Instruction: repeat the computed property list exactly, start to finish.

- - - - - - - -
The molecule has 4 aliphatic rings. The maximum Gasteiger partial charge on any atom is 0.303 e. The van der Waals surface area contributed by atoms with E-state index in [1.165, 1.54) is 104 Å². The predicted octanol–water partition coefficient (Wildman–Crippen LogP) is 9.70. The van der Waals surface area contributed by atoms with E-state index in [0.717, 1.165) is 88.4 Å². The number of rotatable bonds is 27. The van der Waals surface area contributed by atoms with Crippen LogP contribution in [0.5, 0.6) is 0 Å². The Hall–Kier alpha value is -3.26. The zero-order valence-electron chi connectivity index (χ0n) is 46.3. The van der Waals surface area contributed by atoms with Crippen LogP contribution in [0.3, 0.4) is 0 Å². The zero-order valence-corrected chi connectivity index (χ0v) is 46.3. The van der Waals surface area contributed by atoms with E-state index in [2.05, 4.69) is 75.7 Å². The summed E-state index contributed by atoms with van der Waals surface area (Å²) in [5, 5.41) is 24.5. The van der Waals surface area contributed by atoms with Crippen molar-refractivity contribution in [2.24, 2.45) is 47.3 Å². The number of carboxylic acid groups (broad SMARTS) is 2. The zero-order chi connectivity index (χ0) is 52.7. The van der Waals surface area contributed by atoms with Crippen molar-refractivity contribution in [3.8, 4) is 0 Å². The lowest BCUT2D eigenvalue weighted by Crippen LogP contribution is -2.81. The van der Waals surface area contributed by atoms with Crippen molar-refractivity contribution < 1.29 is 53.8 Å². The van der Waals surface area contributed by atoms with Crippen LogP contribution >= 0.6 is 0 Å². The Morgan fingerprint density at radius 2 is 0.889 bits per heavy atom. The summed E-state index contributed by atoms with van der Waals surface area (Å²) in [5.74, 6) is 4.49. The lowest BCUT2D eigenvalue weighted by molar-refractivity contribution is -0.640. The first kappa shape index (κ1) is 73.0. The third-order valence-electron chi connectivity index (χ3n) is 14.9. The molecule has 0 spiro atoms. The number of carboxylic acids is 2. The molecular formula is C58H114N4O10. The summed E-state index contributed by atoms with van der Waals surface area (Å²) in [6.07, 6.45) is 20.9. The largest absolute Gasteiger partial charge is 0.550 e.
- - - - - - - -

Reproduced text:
The molecule has 4 aliphatic rings. The maximum Gasteiger partial charge on any atom is 0.303 e. The van der Waals surface area contributed by atoms with E-state index in [1.165, 1.54) is 104 Å². The predicted octanol–water partition coefficient (Wildman–Crippen LogP) is 9.70. The van der Waals surface area contributed by atoms with E-state index in [0.717, 1.165) is 88.4 Å². The number of rotatable bonds is 27. The van der Waals surface area contributed by atoms with Crippen LogP contribution in [0.5, 0.6) is 0 Å². The Hall–Kier alpha value is -3.26. The zero-order valence-electron chi connectivity index (χ0n) is 46.3. The van der Waals surface area contributed by atoms with Crippen LogP contribution in [0.3, 0.4) is 0 Å². The zero-order valence-corrected chi connectivity index (χ0v) is 46.3. The van der Waals surface area contributed by atoms with E-state index in [2.05, 4.69) is 75.7 Å². The summed E-state index contributed by atoms with van der Waals surface area (Å²) in [5, 5.41) is 24.5. The van der Waals surface area contributed by atoms with Crippen molar-refractivity contribution in [2.24, 2.45) is 47.3 Å². The number of carboxylic acid groups (broad SMARTS) is 2. The zero-order chi connectivity index (χ0) is 52.7. The van der Waals surface area contributed by atoms with Crippen molar-refractivity contribution in [3.8, 4) is 0 Å². The lowest BCUT2D eigenvalue weighted by Crippen LogP contribution is -2.81. The van der Waals surface area contributed by atoms with Crippen molar-refractivity contribution < 1.29 is 53.8 Å². The van der Waals surface area contributed by atoms with Crippen LogP contribution >= 0.6 is 0 Å². The Morgan fingerprint density at radius 2 is 0.889 bits per heavy atom. The summed E-state index contributed by atoms with van der Waals surface area (Å²) in [5.74, 6) is 4.49. The lowest BCUT2D eigenvalue weighted by molar-refractivity contribution is -0.640. The first kappa shape index (κ1) is 73.0. The third-order valence-electron chi connectivity index (χ3n) is 14.9. The molecule has 0 spiro atoms. The number of carboxylic acids is 2. The molecular formula is C58H114N4O10. The summed E-state index contributed by atoms with van der Waals surface area (Å²) in [6.07, 6.45) is 20.9. The largest absolute Gasteiger partial charge is 0.550 e.